The small ads of the Evening Standard were used by Victorian lovers to send each other illicit messages
Newspaper small ads used by Victorians for their equivalent of ‘texting’
150 years before the advent of ‘texting’, the small ads of the Evening Standard were used by Victorian lovers to send each other illicit messages, beg forgiveness and arrange trysts.
Hundreds of anonymised messages between lovers, adulterous and courting couples were posted in the paper, often with pseudonyms, such as ‘lovely dimples’ , ‘cad’, ‘lion’ and ‘kitten’.
The anonymous ads dating from the 1870s-1890s have been uncovered by Dr Alun Withey, a historian at the University of Exeter, who found them while researching his next book on the history of facial hair.
Dr Withey says the ads – posted by upper middle and upper-class men and women - suggest that London in the late 19th century was a ‘hotbed of sexual tensions’ and that the Victorians were far from being straight laced and prudish.
Without access to telephones, and with face-to-face contact or even letters often too dangerous, the small ads were the only way for unchaperoned lovers to communicate and arrange. Some appear to be meeting illicitly, because they are married or because families would have disapproved of their suitors.
The messages were grouped together in the personal ads in the back pages of the Standard, but not under any heading. Here is a selection, unearthed by the historian:
"CAD: utterly miserable and brokenhearted. I must see you my darling. Please write and fix time and place, at all risks. Can pass house if necessary unseen, in close carriage”.
“LION TO LITTLE DARLING. Is it to be, as you say, I am never to see you again? Oh, I trust they will be kind to you. I could part with the last drop of blood I have rather than to see you hurt. My being there will cause them to think what is not true. I shall go abroad. Good bye darling for ever, goodbye”.
"Regret it so much. So foolish – couldn’t help it – so completely. “Thy bright smile haunts me still”. Just like – eh! Oh, lovely dimples, when hall I?”
"BUNCLE promises inviolable secrecy. Can you mistrust him? Be pitiful and write"
“ALWAYS AT ELEVEN: Dearest, I have obeyed your letter. Have mercy, you are breaking my heart. Never to see you, never hear – save to bid me “not come”. For God’s sake dear love, end this one way or the other. I cannot, cannot bear it. You are too cruel.
“ANNIE may return immediately. Come after dark”
“Dearest Ellie. Many thanks. I should not be surprised; but distance could soon be lessened. Do you believe I can help thinking of you? I wish I could write. Send a long letter on Saturday”.
"TROTS, your loveful lines gratefully received. 'Tis useless to run any risks in writing. If discovered all must be over. We will always compensate ourselves for long absence. So cheer up!"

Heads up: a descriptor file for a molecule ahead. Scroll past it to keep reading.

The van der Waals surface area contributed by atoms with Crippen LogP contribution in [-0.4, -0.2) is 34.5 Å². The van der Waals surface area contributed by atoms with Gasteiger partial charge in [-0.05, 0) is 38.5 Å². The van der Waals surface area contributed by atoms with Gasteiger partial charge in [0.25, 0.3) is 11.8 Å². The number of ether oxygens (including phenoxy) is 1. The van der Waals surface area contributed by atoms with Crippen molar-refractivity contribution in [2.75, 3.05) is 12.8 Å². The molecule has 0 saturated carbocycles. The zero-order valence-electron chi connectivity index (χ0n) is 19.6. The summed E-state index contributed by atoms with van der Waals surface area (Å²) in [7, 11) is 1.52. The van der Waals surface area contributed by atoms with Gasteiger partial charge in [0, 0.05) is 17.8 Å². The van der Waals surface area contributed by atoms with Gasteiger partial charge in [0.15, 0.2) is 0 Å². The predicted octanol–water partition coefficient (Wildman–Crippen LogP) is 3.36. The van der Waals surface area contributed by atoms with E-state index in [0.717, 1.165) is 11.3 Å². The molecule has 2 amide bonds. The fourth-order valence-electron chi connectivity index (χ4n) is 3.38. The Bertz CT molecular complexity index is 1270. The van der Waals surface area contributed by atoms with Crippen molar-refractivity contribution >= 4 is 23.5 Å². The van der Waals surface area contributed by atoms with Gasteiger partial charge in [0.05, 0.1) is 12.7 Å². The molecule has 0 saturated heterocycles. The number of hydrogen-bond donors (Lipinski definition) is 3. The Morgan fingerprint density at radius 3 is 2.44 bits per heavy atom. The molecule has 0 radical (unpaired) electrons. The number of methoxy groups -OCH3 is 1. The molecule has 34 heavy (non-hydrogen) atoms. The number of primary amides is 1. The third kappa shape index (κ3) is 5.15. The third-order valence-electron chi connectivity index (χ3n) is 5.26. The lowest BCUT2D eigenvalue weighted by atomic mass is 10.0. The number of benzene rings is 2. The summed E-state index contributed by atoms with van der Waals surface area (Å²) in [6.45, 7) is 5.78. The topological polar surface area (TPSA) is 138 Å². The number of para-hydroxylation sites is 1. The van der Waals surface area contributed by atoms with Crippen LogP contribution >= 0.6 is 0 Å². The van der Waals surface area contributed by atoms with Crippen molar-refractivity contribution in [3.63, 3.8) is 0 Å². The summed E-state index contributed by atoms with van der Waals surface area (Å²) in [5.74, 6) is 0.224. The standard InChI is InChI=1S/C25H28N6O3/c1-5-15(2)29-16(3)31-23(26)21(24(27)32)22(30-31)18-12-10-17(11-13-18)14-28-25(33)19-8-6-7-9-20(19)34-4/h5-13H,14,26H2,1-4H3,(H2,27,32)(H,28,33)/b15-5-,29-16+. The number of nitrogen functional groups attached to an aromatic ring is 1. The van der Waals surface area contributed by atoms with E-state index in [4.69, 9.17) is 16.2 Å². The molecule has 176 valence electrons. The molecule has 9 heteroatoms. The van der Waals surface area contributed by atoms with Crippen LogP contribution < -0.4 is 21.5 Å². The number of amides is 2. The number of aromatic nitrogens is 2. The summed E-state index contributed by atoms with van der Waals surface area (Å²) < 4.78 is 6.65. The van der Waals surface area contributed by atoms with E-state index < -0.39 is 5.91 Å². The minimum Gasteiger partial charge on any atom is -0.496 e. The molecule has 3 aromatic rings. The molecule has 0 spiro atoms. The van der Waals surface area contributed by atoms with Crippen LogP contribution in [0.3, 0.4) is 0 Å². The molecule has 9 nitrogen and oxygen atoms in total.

MISUNDERSTOOD BY MEMO: Do not say farewell: I am wretched and mystified. Can understand nothing, but that I long passionately for another August visit. Give me an address or come to me at once. Surely not for aye!
KITTEN, I hope you are happy. I am most miserable. Do write to our house before Wednesday next; I cannot bear a year. Pray let me see you for old love, which is still stronger.
"JFS come home...your wishes will come true!"
“A. Scot. How is it I have not heard or seen anything of you? I trust business keeps you away for I cannot bear to think it possible that we are parted for ever. But, if so, do not keep me in suspense for I am very unhappy just at present. Yours, Bell”
“WF – communicate with Alf through Shirley at once. Letter from CG, Paris. All can be made right.”
Dr Withey, a senior lecturer at the University of Exeter, said:
“Today we're used to instant messaging, emails, texts and all manner of other ways of conducting our relationships and keeping up with friends, if necessary in complete privacy and anonymity. But, before all this, and before even the telephone, newspaper small ads offered young Victorian men and women perhaps their only chance to communicate with each other, where face-to-face contact was out of the question.
“It's easy to see the Victorians as a straight-laced, buttoned-up, hard-hearted crowd, sent into a moral panic by so much as curvy, feminine chair leg. But a set of advertisements in the Standard in last decades of the nineteenth century paints a somewhat different picture, of a hotbed of sexual tensions!
These were often small advertisements, usually only a few lines, and using pseudonyms. Sometimes they were declarations of love; others were to apologise...but some can only hint at the human tragedies that must have unfolded.”
Date: 14 February 2018